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Author:  Staff Editors.

Source: Volume 18, Number 05, July/August 2017 , pp.69-84(16)

Correctional Health Care Report

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The Bureau of Justice Statistics has released mortality data for 2014 and the Centers for Disease Control has published its mortality data for the same period. As in previous years, jail and prison inmates experience lower mortality rates than the general public (see tables beginning on page 71), even adjusted for age (prisoners typically fall into the young-to-middle aged adult cohorts having the lowest mortality rates). While a heightened level of supervision may contribute to lower mortality rates from disease in prisons and jails, it does not appear to achieve the same benefits when it comes to suicide, the leading killer of jail inmates and a growing problem in prisons. The suicide rate in jails reached a new, alarming high in 2014: 50 deaths per 100,000 ADP, 35.3% of all jail inmate deaths. Prison suicides were 20 deaths per 100,000, a jump of 45% over the ten-year average of 13.8. Meanwhile, the general population suicide rate in 2014 was 13.4 per 100,000, a 4.1% increase over 2013.1 In spite of the sharp spike in prison suicide rates in 2014, the overall suicide rate among prison inmates is similar to the rate experienced in the general population when one adjusts for age. The jail rate, however, has been and continues to be a grave concern. Jail suicides are largely preventable—they represent a failure to properly screen for risk, monitor, and act promptly and decisively. Prompted by these new mortality figures, this issue of Correctional Health Care Report devotes special coverage to intake screening and suicide.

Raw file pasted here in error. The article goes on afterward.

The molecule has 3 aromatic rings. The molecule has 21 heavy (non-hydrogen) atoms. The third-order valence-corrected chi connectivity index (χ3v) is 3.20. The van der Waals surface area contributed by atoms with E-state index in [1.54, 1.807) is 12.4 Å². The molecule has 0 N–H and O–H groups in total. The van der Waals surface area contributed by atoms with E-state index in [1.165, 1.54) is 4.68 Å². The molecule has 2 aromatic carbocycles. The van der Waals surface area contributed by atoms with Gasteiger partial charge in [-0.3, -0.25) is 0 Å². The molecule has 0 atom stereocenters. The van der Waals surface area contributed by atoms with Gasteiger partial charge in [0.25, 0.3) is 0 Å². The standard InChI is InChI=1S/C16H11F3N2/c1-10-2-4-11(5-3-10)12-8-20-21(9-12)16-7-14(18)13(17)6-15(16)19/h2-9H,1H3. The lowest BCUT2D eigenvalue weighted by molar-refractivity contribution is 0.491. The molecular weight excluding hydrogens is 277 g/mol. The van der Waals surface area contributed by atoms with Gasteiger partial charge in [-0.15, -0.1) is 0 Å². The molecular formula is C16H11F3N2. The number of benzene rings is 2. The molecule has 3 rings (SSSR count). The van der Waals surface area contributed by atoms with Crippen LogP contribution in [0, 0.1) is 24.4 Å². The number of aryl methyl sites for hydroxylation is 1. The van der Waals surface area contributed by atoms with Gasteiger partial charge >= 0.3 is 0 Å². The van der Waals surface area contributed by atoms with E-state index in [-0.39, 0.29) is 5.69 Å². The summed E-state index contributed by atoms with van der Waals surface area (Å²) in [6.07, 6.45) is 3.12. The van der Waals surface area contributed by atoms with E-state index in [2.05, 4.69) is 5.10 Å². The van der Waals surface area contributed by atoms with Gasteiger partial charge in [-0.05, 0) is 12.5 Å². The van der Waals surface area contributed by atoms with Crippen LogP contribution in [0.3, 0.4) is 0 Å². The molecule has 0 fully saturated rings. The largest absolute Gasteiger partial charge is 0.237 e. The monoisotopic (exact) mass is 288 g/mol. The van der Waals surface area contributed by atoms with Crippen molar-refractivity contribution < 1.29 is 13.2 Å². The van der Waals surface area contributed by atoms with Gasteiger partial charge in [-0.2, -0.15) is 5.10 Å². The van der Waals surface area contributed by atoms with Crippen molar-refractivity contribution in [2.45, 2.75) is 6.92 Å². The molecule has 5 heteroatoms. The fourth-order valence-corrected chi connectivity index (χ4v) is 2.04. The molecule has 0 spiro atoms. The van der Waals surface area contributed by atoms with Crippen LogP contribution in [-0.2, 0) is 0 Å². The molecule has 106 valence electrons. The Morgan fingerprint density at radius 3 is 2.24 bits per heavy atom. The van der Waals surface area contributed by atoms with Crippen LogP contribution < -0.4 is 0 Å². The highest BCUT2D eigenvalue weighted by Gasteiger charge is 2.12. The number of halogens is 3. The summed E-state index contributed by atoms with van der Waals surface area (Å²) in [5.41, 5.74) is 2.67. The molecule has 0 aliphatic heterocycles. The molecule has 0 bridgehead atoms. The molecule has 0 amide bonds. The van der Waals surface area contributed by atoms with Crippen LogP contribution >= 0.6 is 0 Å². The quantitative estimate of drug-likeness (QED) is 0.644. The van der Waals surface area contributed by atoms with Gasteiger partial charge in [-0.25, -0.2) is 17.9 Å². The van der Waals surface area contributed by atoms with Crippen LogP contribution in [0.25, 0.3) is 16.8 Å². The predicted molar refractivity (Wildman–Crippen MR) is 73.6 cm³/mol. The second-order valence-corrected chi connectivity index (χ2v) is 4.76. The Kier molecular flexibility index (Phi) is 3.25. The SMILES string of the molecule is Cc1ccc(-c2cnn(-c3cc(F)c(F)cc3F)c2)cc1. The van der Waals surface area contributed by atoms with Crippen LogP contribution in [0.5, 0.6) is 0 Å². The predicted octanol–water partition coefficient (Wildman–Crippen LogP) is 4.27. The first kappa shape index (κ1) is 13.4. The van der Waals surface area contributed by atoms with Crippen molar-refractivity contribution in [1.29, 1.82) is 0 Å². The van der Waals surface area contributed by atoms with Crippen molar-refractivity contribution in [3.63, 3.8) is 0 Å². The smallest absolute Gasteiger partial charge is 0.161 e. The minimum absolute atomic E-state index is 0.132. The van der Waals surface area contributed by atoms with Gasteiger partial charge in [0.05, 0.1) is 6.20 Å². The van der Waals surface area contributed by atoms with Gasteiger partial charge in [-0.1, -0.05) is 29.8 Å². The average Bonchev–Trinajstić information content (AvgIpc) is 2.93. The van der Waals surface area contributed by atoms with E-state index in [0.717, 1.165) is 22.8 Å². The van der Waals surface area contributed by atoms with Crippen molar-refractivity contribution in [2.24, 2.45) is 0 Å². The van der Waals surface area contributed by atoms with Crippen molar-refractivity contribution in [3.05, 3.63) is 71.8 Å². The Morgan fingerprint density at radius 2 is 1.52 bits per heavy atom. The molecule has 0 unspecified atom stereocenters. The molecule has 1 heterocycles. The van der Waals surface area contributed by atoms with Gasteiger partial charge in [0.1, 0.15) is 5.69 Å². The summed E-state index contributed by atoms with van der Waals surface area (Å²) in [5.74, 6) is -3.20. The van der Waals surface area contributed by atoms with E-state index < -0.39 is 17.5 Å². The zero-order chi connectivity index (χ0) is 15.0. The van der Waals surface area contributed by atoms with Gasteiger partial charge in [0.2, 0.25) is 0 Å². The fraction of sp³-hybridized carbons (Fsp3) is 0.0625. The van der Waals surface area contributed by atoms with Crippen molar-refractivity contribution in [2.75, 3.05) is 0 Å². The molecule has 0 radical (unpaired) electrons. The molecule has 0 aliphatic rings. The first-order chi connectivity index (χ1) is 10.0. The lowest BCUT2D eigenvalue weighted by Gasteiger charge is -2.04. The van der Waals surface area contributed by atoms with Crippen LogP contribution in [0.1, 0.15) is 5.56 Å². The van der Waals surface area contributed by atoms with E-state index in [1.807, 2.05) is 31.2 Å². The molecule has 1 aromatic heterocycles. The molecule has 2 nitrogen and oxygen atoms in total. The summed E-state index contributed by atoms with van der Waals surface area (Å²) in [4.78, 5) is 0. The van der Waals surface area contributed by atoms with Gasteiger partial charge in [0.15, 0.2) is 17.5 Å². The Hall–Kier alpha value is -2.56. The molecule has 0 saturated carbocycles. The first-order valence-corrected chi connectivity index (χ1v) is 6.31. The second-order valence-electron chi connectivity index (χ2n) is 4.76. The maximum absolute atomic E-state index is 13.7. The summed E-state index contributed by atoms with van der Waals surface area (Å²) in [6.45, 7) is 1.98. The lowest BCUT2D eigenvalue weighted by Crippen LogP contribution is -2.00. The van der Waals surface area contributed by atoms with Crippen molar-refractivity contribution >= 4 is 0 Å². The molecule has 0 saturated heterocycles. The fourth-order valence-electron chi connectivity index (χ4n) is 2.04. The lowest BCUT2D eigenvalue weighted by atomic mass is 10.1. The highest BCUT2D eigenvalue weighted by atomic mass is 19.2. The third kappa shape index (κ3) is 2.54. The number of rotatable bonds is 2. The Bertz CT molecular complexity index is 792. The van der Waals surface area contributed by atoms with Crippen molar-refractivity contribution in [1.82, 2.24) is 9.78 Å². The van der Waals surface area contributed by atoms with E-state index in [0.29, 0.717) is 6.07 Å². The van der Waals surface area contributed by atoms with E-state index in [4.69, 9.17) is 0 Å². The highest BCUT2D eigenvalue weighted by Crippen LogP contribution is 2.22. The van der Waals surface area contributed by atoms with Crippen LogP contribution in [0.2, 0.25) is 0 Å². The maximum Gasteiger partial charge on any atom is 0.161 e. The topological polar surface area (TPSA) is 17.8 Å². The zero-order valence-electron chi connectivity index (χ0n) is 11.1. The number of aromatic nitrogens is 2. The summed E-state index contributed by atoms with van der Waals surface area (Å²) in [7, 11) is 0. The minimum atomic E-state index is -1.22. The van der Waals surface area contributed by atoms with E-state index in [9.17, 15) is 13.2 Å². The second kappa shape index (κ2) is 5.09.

Keywords: Custodial suicide; mortality rates; intake screening

Affiliations:  1: Correctional Health Care Report.

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